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Despite assertions from various quarters that intellectual property (IP) rights present a barrier in marshaling an effective global response to the COVID-19 pandemic, there is simply no evidence it is true. In fact, IP has proved to be indispensable in developing needed and effective vaccines and therapeutics. Nevertheless, advocates have seized the moment to mount an assault not just on patents, but also on copyrights. They are expanding the scope of a petition to waive COVID-19 IP rights that is before the World Trade Organization’s (WTO’s) TRIPS Council, in a misguided attempt to reform certain national copyright laws governing digital access to knowledge, and data and text mining. This is neither the time nor the forum for such ill-conceived requests.
Throughout the pandemic, innovation has proved to be critical. The proverb that “necessity is the mother of invention” has never been so true, with the world facing its first pandemic in a century. Individuals, enterprises, and countries have scrambled to collaborate in developing new vaccines, personal protective equipment, diagnostic tests, healthcare robots, inflatable intensive care units, and any number of new goods and services, all in the collective effort to combat this common foe. Yet some are undermining these innovative efforts by baselessly attacking intellectual property, claiming it represents a barrier to the prevention and containment of COVID-19. In doing so, they are attacking a central part of the system actively supporting such innovations.
Most notably, on October 2, 2020, India and South Africa petitioned the WTO TRIPS Council to grant a broad waiver “to ensure that intellectual property rights such as patents, industrial designs, copyright and protection of undisclosed information do not create barriers to the timely access to affordable medical products including vaccines and medicines or to scaling-up of research, development, manufacturing and supply of medical products essential to combat COVID-19.”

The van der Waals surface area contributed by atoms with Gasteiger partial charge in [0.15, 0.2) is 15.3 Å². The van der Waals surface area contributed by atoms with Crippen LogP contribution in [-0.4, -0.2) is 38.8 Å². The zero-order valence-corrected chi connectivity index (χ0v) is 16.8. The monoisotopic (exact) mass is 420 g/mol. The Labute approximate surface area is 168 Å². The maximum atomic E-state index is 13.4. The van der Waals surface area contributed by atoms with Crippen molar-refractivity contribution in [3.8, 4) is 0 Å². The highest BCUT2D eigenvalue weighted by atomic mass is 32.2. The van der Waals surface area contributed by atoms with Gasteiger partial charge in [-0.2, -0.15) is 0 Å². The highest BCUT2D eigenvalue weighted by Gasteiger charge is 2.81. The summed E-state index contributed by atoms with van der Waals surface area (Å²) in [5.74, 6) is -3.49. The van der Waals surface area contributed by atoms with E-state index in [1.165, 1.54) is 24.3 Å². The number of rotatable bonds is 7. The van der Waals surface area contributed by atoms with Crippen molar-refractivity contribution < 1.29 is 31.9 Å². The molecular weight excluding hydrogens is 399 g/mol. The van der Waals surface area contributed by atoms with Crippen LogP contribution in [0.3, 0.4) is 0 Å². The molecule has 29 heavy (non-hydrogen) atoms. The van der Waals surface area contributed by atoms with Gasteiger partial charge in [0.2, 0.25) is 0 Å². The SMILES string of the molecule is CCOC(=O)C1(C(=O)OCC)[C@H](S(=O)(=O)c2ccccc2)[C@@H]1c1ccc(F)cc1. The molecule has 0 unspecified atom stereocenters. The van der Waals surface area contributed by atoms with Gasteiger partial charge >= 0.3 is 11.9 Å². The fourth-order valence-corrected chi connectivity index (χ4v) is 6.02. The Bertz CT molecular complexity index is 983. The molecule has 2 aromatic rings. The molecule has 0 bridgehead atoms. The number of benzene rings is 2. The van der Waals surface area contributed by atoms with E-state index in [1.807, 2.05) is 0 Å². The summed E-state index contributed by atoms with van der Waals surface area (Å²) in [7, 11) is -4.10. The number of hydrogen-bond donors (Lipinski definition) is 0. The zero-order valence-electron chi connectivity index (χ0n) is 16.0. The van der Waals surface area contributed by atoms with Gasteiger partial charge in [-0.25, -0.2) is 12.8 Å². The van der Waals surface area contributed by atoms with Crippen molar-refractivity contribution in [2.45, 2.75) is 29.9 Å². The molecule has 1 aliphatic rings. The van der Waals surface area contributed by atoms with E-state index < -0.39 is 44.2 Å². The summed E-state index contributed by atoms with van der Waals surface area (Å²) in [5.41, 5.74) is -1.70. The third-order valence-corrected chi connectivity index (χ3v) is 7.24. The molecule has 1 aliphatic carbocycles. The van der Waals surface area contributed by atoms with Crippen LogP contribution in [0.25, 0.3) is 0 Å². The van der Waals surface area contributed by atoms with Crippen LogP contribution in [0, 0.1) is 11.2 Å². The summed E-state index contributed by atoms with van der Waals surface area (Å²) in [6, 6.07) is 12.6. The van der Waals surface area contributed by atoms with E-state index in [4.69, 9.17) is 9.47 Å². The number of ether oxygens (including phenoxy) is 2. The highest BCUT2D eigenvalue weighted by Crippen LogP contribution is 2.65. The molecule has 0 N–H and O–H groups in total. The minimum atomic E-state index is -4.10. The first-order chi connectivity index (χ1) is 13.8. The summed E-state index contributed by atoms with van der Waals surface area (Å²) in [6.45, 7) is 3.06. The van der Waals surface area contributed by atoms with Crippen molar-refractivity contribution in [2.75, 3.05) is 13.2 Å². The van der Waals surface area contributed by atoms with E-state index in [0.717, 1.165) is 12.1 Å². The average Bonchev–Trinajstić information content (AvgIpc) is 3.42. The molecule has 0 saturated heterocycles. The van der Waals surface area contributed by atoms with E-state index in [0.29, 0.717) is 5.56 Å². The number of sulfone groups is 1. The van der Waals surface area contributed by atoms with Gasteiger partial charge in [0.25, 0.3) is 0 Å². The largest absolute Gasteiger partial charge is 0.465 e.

Since joined by more than 50 other nations, India and South Africa intended to use COVID-19 to advance their long-running agenda of attacking IP rights. Their proximate (misguided) focus has been on vaccine patents, but they are also using the pandemic as an opportunity to assail copyrights, arguing certain copyrights have the potential to create barriers in the fight against COVID-19. Yet the only proof they have offered to support their claim has been a request by the governor of Kentucky and the possibility that copyright-protected computer-aided design (CAD) files could prevent a hospital from using a 3D printer in emergency situations, despite the fact that both examples ultimately pertain to patents rather than copyrights.
A group of nonprofit and civil society organizations issued a statement on March 22 in support of this broader attack on copyright, seeking to use the petition as a sweeping gambit toward global copyright reform. The statement’s authors claim differences in copyright laws across countries and regions are barriers to accessing information they need to prevent, contain, and treat the disease. As proof, they cite a so-called “limited” interpretation of what constitutes educational use of digitally accessed copyrighted works, which they claim is a barrier to making use of knowledge that is necessary in the fight against COVID-19. They also cite the example of Canadian artificial intelligence platform BlueDot, which used text and data mining to track and model the spread of COVID-19 before almost anyone else was even aware there was a pandemic—something advocates say isn’t possible in most countries due to strict interpretations of copyright laws. But the truth is neither of those cases directly addresses the purpose set forth in the original petition: “the timely access to affordable medical products including vaccines and medicines or to scaling-up of research, development, manufacturing and supply of medical products essential to combat COVID-19.” [Emphasis added.]